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Earth's First Civilisations: 100 Million Years BC
We’re often told that the first civilisations only emerged on Earth within the last 10,000 years, but in a matter of fact, civilisations have been present here for 100 million years. But I’m not talking about some incredibly ancient human civilisation, or some mysterious alien civilisation, or even the notion that some intelligent species of dinosaur constructed a civilisation of their own. The civilisations that I’m talking about belong to insects in the form of wasps and their descendants, bees and ants. There are also termites, which are a totally different branch of life altogether, sharing a closer relationship with beetles. From these creatures new and more advanced social ways of living developed that became the prototype for all the other civilisations to come.
Learning the Language of Bees
Bees descended from wasps and emerged alongside the first flowers. They switched from dining on other insects as wasps still do, to a diet of pollen and nectar instead. There are about 20,000 different species of bee alive today. Some of these, including honeybees, bumblebees and sting-less bees form highly social groups that give us a fascinating insight into how nature’s civilisations work.
Eusocial creatures such as these, divide up jobs between themselves. They pass knowledge and learning on to the next generation, care deeply for their youngsters and even, in certain circumstances sacrifice their lives for the benefit of the group. Such characteristics were once thought to be wholly unique to humanity, but as any beekeeper will tell you, the parallels between their civilisation and ours is really quite eerie.
One notable difference between the two different civilisations is the gender of the ruler. When one looks at the history of human civilisation, they’ll find that most of the rulers were/and in many cases are still male. However, when it comes to bees, it’s a female who rules the roost. The queen is in overall command of a group of male drones, and thousands of sterile female workers. Bees communicate with each other using a language all of their own, a language of dance. When they return to their hives they dance to inform the others as to the whereabouts of good sources of food. The so called round dance means that good food is to be found within fifty metres of the hive. The waggle dance, which may be vertical or horizontal, provides more detail about both the distance and the direction of the located food source. Then there is the jerky dance used by the bees to decide whether to increase or decrease the quantity of food gathering that is required, this is of course depends on the hive’s overall requirements.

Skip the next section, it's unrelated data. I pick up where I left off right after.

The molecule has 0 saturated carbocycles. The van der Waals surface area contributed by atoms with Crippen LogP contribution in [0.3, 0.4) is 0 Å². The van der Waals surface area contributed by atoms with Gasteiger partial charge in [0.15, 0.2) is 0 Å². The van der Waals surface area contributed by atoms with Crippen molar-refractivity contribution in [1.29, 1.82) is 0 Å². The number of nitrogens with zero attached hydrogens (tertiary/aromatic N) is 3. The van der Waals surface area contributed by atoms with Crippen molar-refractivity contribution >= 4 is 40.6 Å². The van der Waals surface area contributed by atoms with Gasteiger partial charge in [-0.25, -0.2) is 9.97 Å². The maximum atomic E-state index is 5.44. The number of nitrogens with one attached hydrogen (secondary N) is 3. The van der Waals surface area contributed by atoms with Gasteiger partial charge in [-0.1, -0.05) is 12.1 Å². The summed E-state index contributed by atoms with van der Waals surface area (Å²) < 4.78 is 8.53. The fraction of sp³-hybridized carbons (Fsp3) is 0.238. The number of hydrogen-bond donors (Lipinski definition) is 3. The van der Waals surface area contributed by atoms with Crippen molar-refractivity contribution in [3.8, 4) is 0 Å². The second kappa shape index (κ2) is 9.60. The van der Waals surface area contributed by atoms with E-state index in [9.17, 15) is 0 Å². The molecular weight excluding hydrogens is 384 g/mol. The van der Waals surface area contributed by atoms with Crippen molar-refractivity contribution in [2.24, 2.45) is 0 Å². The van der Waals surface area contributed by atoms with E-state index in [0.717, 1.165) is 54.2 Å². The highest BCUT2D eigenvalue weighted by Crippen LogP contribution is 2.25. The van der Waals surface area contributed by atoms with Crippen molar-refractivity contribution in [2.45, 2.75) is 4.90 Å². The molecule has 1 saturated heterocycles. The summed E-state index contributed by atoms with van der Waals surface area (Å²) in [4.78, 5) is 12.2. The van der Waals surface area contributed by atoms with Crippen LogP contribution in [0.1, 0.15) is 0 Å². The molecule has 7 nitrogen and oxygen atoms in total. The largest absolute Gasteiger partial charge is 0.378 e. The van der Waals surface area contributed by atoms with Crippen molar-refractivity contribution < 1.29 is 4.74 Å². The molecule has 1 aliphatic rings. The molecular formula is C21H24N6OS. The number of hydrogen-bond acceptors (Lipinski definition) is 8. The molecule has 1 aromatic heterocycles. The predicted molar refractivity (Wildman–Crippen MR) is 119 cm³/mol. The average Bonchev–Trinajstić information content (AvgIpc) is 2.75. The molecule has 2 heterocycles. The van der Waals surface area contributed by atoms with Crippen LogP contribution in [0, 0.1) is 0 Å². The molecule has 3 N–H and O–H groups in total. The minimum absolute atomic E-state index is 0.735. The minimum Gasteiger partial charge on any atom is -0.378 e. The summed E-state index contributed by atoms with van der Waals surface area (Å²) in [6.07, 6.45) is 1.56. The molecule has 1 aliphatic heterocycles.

How A Bee Civilisation Defends Itself Against Giant Hornets
The First Ants
A Living Bridge
Ants belong to the same family as honeybees, and according to the fossil record, appeared some eighty million years ago. The evidence comes from a specimen that was found in trapped in fossilised tree sap, more commonly known as amber. Ant civilisations feature the first schools to appear on Earth, they also mark the beginnings of slavery and even a bizarre attempt at behaving like some kind of early computer. There are many similarities between ants’ nests and honeybees’ hives, but ants do not dance. Instead, they communicate through chemicals known as pheromones that other ants can smell. For example, when an ant finds food, it will leave a trail of scent along the ground all the way home, to lead others to it. The ant then finds its way back by memorising a certain landscape often using the position of the sun as a gauge. As other ants follow the same trail each one leaves more scent, until the food source is completely exhausted. Once the ants no longer leave a scent, the smell evaporates, and the trail is lost forever.